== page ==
13. Hi Abhay, sorry for the late reply. Have you started your trip yet? It sounds amazing. I wish you happy and safe travels! I have not been to most of those countries – (Swazi, Zim, TZ, Burundi, Sudan, Egypt). Paperwork can be lengthy, I would usggest you consult other travelers on LonelyPlanet’s ThornTree forum for people who have experience traveling through the land borders of those countries and they could advise. you. For Malawi, Zambia, Mozambique, Uganda and Kenya I think you will be fine. I would advise you to get the Ethiopia visa in advance as they can be very strict with their requirements. I hope that helps!

  14. I am wanting to visit Malawi, Zambia and Mozambique. Do you have a routing of what to do and see that you could recommend for a general traveler who wants to see and experience these countries. My daughter lives in Rwanda and I’d fly to the area with Rwanda Air. I have gravel a lot – sometimes on our own and sometimes with a tour, but this time I prefer to go without a tour company and do it on the low cost but see what is worthwhile, including some hiking,birding and boating. Is the Lonely Planet on these countries the best book for a guide on what to do and where to go etc.?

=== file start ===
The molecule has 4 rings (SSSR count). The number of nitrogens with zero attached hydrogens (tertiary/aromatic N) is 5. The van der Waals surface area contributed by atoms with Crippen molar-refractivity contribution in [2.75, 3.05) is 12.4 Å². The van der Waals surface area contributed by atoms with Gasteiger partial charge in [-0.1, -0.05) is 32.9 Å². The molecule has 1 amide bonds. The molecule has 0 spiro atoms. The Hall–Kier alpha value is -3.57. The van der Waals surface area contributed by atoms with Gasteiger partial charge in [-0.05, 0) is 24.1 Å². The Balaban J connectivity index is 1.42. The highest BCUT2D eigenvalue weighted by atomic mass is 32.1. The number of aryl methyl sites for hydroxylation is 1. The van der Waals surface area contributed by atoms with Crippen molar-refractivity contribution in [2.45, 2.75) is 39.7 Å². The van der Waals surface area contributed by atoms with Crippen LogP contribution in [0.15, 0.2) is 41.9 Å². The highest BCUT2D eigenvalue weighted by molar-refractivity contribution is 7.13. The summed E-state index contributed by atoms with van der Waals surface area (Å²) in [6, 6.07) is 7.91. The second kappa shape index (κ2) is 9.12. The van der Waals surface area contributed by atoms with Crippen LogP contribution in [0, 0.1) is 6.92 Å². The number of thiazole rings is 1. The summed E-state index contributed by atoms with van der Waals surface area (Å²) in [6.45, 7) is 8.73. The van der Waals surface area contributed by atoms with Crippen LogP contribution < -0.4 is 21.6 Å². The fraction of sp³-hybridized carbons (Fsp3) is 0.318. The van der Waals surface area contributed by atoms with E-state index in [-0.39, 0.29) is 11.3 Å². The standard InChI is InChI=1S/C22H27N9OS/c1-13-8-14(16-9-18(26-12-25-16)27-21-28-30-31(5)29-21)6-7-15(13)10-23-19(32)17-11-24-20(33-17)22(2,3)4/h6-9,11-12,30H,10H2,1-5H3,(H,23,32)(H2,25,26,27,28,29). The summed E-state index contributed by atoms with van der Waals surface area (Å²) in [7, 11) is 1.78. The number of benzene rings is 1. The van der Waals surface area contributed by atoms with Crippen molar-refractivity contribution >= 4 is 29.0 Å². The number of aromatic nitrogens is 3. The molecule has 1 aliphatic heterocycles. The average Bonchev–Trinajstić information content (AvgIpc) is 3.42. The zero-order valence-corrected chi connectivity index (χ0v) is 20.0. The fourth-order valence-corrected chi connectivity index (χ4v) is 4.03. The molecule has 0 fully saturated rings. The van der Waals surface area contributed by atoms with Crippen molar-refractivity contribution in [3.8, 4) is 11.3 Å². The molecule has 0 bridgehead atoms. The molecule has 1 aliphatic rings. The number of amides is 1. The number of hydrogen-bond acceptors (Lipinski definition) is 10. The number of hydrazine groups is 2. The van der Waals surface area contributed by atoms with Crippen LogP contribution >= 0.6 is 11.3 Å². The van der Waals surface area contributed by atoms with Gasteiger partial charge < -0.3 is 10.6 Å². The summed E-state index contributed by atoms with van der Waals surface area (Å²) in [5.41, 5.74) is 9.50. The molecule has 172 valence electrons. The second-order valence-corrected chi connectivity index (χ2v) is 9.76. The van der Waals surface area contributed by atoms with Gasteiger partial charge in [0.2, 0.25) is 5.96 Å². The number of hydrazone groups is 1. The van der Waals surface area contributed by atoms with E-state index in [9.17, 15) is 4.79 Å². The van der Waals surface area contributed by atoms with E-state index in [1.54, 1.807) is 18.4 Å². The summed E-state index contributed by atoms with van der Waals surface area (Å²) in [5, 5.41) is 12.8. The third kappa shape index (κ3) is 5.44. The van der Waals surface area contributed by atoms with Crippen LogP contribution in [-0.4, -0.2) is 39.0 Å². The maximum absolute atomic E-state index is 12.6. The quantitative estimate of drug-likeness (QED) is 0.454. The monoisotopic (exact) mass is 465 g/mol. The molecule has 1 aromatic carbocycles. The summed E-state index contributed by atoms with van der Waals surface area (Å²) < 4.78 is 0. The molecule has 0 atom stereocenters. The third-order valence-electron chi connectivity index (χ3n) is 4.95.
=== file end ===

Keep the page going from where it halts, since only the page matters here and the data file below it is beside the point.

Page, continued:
15. Hie Ryan
    am a Malawian and was just brousing and came across ur blog, I just want to thank u for the good picture u have been painting about Malawi in general which many Malawians don’t see, once again thank u
    Ghabriel, Malawian

  16. Hello Ryan
    Your blog is excellent and I have learned much from it.
    Thank you !
    I’m leaving Vancouver on March 24th,2017 to visit 7 African countries south of Malawi. Did you visit Maputo Mozambique
    and if so, how was the border crossing ? I understand that the